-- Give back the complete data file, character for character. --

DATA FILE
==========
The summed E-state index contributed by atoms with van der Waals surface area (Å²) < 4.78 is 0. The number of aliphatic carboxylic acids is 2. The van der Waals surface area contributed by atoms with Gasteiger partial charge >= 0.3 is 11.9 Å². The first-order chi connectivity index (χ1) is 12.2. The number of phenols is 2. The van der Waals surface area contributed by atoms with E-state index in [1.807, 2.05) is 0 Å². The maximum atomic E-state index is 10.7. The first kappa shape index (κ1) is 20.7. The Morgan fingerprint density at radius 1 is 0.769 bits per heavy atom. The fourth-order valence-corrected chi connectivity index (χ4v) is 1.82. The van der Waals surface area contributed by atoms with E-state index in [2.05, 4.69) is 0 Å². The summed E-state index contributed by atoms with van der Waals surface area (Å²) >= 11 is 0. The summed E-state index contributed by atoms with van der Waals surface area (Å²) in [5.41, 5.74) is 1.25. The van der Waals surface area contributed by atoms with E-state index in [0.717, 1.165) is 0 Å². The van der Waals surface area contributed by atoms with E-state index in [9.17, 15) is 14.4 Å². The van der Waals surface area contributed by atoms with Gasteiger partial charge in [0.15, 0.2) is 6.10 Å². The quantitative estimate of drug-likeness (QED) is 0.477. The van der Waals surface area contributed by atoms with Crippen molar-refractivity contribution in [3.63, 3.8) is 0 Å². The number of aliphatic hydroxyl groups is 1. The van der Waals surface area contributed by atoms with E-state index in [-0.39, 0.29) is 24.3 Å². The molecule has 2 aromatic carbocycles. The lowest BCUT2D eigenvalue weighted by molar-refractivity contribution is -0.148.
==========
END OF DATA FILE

The summed E-state index contributed by atoms with van der Waals surface area (Å²) < 4.78 is 0. The number of aliphatic carboxylic acids is 2. The van der Waals surface area contributed by atoms with Gasteiger partial charge >= 0.3 is 11.9 Å². The first-order chi connectivity index (χ1) is 12.2. The number of phenols is 2. The van der Waals surface area contributed by atoms with E-state index in [1.807, 2.05) is 0 Å². The maximum atomic E-state index is 10.7. The first kappa shape index (κ1) is 20.7. The Morgan fingerprint density at radius 1 is 0.769 bits per heavy atom. The fourth-order valence-corrected chi connectivity index (χ4v) is 1.82. The van der Waals surface area contributed by atoms with E-state index in [2.05, 4.69) is 0 Å². The summed E-state index contributed by atoms with van der Waals surface area (Å²) >= 11 is 0. The summed E-state index contributed by atoms with van der Waals surface area (Å²) in [5.41, 5.74) is 1.25. The van der Waals surface area contributed by atoms with E-state index in [0.717, 1.165) is 0 Å². The van der Waals surface area contributed by atoms with E-state index in [9.17, 15) is 14.4 Å². The van der Waals surface area contributed by atoms with Gasteiger partial charge in [0.15, 0.2) is 6.10 Å². The quantitative estimate of drug-likeness (QED) is 0.477. The van der Waals surface area contributed by atoms with Crippen molar-refractivity contribution in [3.63, 3.8) is 0 Å². The number of aliphatic hydroxyl groups is 1. The van der Waals surface area contributed by atoms with E-state index in [-0.39, 0.29) is 24.3 Å². The molecule has 2 aromatic carbocycles. The lowest BCUT2D eigenvalue weighted by molar-refractivity contribution is -0.148.